Long-Term Azithromycin Reduces Haemophilus influenzae and Increases Antibiotic Resistance in Severe Asthma
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Copyright © 2019 by the American Thoracic Society
Rationale: The macrolide antibiotic azithromycin reduces exacerbations in adults with persistent symptomatic asthma. However, owing to the pleotropic properties of macrolides, unintended bacteriological consequences such as augmented pathogen colonization or dissemination of antibiotic-resistant organisms can occur, calling into question the long-term safety of azithromycin maintenance therapy. Objectives: To assess the effects of azithromycin on the airway microbiota, pathogen abundance, and carriage of antibiotic resistance genes.
Methods: 16S rRNA sequencing and quantitative PCR were performed to assess the effect of azithromycin on sputum microbiology from participants of the AMAZES (Asthma and Macrolides: The Azithromycin Efficacy and Safety) trial: a 48-week, double-blind, placebo-controlled trial of thrice-weekly 500 mg oral azithromycin in adults with persistent uncontrolled asthma. Pooled-template shotgun metagenomic sequencing, quantitative PCR, and isolate whole-genome sequencing were performed to assess antibiotic resistance.
Measurements and Main Results: Paired sputum samples were available from 61 patients (n = 34 placebo, n = 27 azithromycin). Azithromycin did not affect bacterial load (P = 0.37) but did significantly decrease Faith’s phylogenetic diversity (P = 0.026) and Haemophilus influenzae load (P, 0.0001). Azithromycin did not significantly affect levels of Streptococcus pneumoniae, Staphylococcus aureus, Pseudomonas aeruginosa, or Moraxella catarrhalis. Of the 89 antibiotic resistance genes detected, five macrolide resistance genes and two tetracycline resistance genes were increased significantly.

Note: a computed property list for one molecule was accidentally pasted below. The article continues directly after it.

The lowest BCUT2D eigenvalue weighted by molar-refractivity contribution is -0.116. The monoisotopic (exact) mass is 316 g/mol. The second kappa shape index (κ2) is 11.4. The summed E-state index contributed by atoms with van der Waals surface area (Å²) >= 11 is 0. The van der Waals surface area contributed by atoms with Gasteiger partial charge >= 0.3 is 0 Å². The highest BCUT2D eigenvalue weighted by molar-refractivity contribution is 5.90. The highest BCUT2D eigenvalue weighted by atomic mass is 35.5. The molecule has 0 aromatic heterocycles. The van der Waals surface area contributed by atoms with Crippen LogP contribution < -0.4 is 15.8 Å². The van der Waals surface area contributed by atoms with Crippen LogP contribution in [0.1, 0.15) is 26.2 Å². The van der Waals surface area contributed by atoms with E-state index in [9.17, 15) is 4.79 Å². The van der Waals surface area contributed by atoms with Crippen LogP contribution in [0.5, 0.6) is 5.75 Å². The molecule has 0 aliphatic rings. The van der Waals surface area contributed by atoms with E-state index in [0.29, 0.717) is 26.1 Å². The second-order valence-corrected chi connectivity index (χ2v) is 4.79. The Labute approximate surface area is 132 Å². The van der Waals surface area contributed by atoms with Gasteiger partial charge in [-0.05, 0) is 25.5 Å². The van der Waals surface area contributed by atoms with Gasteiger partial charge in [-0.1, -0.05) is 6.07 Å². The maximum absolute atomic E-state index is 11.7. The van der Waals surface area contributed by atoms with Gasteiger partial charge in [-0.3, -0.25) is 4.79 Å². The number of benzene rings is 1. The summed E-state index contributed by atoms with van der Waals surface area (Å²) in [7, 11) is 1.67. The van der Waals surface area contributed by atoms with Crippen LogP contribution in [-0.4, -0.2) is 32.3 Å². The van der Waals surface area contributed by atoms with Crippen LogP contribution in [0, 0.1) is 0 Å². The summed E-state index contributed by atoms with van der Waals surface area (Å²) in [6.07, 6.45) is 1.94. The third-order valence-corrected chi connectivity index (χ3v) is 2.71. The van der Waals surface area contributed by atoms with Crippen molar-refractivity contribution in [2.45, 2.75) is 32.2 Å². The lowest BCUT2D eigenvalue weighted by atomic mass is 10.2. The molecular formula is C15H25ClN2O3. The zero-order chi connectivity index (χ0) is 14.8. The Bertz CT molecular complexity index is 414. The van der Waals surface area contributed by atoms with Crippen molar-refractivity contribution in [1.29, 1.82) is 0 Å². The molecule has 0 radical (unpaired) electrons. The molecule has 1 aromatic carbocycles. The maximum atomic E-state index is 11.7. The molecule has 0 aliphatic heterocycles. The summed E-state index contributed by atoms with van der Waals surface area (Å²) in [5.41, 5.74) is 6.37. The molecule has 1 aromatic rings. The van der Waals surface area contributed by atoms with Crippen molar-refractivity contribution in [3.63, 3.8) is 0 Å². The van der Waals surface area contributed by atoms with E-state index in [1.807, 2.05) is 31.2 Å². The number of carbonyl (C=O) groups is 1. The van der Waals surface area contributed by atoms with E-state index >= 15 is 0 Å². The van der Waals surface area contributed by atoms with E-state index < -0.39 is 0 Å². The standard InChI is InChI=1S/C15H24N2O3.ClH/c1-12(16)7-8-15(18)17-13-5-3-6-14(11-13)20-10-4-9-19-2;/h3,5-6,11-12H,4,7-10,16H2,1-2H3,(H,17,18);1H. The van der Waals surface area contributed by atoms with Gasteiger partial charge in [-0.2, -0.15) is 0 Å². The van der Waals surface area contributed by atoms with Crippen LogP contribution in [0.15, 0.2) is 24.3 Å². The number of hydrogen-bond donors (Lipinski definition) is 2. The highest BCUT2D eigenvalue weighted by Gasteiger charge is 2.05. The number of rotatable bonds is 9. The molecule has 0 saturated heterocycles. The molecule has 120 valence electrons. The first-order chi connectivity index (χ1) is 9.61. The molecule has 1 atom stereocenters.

Conclusions: In patients with persistent uncontrolled asthma, azithromycin reduced airway H. influenzae load compared with placebo but did not change total bacterial load. Macrolide resistance increased, reflecting previous studies. These results highlight the need for studies assessing the efficacy of nonantibiotic macrolides as a long-term therapy for patients with persistent uncontrolled asthma.
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